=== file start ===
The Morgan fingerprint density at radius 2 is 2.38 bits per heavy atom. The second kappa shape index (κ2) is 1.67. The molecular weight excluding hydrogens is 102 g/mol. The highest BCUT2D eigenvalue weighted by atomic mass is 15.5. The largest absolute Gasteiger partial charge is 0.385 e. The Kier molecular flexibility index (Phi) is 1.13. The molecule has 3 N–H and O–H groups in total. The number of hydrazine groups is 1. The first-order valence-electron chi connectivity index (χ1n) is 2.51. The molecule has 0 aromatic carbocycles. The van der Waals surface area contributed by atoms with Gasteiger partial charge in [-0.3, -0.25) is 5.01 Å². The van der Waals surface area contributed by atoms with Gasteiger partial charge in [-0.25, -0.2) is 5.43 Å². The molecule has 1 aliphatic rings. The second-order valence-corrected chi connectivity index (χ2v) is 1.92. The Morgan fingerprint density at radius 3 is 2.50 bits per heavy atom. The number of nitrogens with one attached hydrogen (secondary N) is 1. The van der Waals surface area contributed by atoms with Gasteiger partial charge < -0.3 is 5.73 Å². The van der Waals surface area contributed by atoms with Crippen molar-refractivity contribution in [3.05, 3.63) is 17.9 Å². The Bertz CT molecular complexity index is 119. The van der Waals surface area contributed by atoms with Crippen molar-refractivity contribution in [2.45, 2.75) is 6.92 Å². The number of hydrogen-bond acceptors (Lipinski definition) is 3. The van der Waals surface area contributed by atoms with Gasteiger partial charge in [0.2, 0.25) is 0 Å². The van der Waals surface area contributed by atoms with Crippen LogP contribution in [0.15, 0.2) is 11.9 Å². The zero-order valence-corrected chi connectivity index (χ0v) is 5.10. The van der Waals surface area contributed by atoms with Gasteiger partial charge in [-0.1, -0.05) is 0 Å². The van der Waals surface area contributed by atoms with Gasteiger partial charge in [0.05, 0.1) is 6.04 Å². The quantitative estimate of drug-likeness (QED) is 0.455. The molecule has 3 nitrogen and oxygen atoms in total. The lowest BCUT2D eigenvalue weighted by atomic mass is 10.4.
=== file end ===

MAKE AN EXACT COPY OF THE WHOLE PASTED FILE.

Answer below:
The Morgan fingerprint density at radius 2 is 2.38 bits per heavy atom. The second kappa shape index (κ2) is 1.67. The molecular weight excluding hydrogens is 102 g/mol. The highest BCUT2D eigenvalue weighted by atomic mass is 15.5. The largest absolute Gasteiger partial charge is 0.385 e. The Kier molecular flexibility index (Phi) is 1.13. The molecule has 3 N–H and O–H groups in total. The number of hydrazine groups is 1. The first-order valence-electron chi connectivity index (χ1n) is 2.51. The molecule has 0 aromatic carbocycles. The van der Waals surface area contributed by atoms with Gasteiger partial charge in [-0.3, -0.25) is 5.01 Å². The van der Waals surface area contributed by atoms with Gasteiger partial charge in [-0.25, -0.2) is 5.43 Å². The molecule has 1 aliphatic rings. The second-order valence-corrected chi connectivity index (χ2v) is 1.92. The Morgan fingerprint density at radius 3 is 2.50 bits per heavy atom. The number of nitrogens with one attached hydrogen (secondary N) is 1. The van der Waals surface area contributed by atoms with Gasteiger partial charge < -0.3 is 5.73 Å². The van der Waals surface area contributed by atoms with Crippen molar-refractivity contribution in [3.05, 3.63) is 17.9 Å². The Bertz CT molecular complexity index is 119. The van der Waals surface area contributed by atoms with Crippen molar-refractivity contribution in [2.45, 2.75) is 6.92 Å². The number of hydrogen-bond acceptors (Lipinski definition) is 3. The van der Waals surface area contributed by atoms with Gasteiger partial charge in [0.2, 0.25) is 0 Å². The van der Waals surface area contributed by atoms with Crippen LogP contribution in [0.15, 0.2) is 11.9 Å². The zero-order valence-corrected chi connectivity index (χ0v) is 5.10. The van der Waals surface area contributed by atoms with Gasteiger partial charge in [-0.1, -0.05) is 0 Å². The van der Waals surface area contributed by atoms with Gasteiger partial charge in [0.05, 0.1) is 6.04 Å². The quantitative estimate of drug-likeness (QED) is 0.455. The molecule has 3 nitrogen and oxygen atoms in total. The lowest BCUT2D eigenvalue weighted by atomic mass is 10.4.